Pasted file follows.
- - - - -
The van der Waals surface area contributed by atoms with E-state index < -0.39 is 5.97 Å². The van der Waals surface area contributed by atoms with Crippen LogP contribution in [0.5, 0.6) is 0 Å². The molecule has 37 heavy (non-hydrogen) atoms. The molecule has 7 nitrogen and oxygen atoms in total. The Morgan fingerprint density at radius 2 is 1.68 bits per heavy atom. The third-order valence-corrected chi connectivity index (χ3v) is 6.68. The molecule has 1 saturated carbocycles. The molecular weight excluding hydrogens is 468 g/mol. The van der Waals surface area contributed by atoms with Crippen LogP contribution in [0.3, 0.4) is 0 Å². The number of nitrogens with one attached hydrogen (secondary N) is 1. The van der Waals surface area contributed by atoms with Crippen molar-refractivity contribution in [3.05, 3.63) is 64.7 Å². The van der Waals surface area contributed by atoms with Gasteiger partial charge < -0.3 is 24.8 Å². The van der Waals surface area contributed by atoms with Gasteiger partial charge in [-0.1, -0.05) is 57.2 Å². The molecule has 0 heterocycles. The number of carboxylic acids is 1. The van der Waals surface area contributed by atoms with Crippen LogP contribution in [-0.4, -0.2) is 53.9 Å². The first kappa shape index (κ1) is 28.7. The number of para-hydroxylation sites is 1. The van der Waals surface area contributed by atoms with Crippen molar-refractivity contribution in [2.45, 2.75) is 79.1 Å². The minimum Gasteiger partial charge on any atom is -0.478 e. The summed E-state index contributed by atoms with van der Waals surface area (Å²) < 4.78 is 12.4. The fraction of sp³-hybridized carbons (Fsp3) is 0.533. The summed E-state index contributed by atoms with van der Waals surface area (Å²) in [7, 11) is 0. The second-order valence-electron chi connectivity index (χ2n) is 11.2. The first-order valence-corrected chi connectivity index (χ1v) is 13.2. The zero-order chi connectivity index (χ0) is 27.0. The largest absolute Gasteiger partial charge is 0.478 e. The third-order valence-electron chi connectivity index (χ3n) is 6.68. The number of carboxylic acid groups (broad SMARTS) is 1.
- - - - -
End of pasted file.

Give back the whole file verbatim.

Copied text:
The van der Waals surface area contributed by atoms with E-state index < -0.39 is 5.97 Å². The van der Waals surface area contributed by atoms with Crippen LogP contribution in [0.5, 0.6) is 0 Å². The molecule has 37 heavy (non-hydrogen) atoms. The molecule has 7 nitrogen and oxygen atoms in total. The Morgan fingerprint density at radius 2 is 1.68 bits per heavy atom. The third-order valence-corrected chi connectivity index (χ3v) is 6.68. The molecule has 1 saturated carbocycles. The molecular weight excluding hydrogens is 468 g/mol. The van der Waals surface area contributed by atoms with Crippen LogP contribution in [0.3, 0.4) is 0 Å². The number of nitrogens with one attached hydrogen (secondary N) is 1. The van der Waals surface area contributed by atoms with Crippen molar-refractivity contribution in [3.05, 3.63) is 64.7 Å². The van der Waals surface area contributed by atoms with Gasteiger partial charge < -0.3 is 24.8 Å². The van der Waals surface area contributed by atoms with Gasteiger partial charge in [-0.1, -0.05) is 57.2 Å². The molecule has 0 heterocycles. The number of carboxylic acids is 1. The van der Waals surface area contributed by atoms with Crippen LogP contribution in [-0.4, -0.2) is 53.9 Å². The first kappa shape index (κ1) is 28.7. The number of para-hydroxylation sites is 1. The van der Waals surface area contributed by atoms with Crippen molar-refractivity contribution in [2.45, 2.75) is 79.1 Å². The minimum Gasteiger partial charge on any atom is -0.478 e. The summed E-state index contributed by atoms with van der Waals surface area (Å²) < 4.78 is 12.4. The fraction of sp³-hybridized carbons (Fsp3) is 0.533. The summed E-state index contributed by atoms with van der Waals surface area (Å²) in [7, 11) is 0. The second-order valence-electron chi connectivity index (χ2n) is 11.2. The first-order valence-corrected chi connectivity index (χ1v) is 13.2. The zero-order chi connectivity index (χ0) is 27.0. The largest absolute Gasteiger partial charge is 0.478 e. The third-order valence-electron chi connectivity index (χ3n) is 6.68. The number of carboxylic acid groups (broad SMARTS) is 1.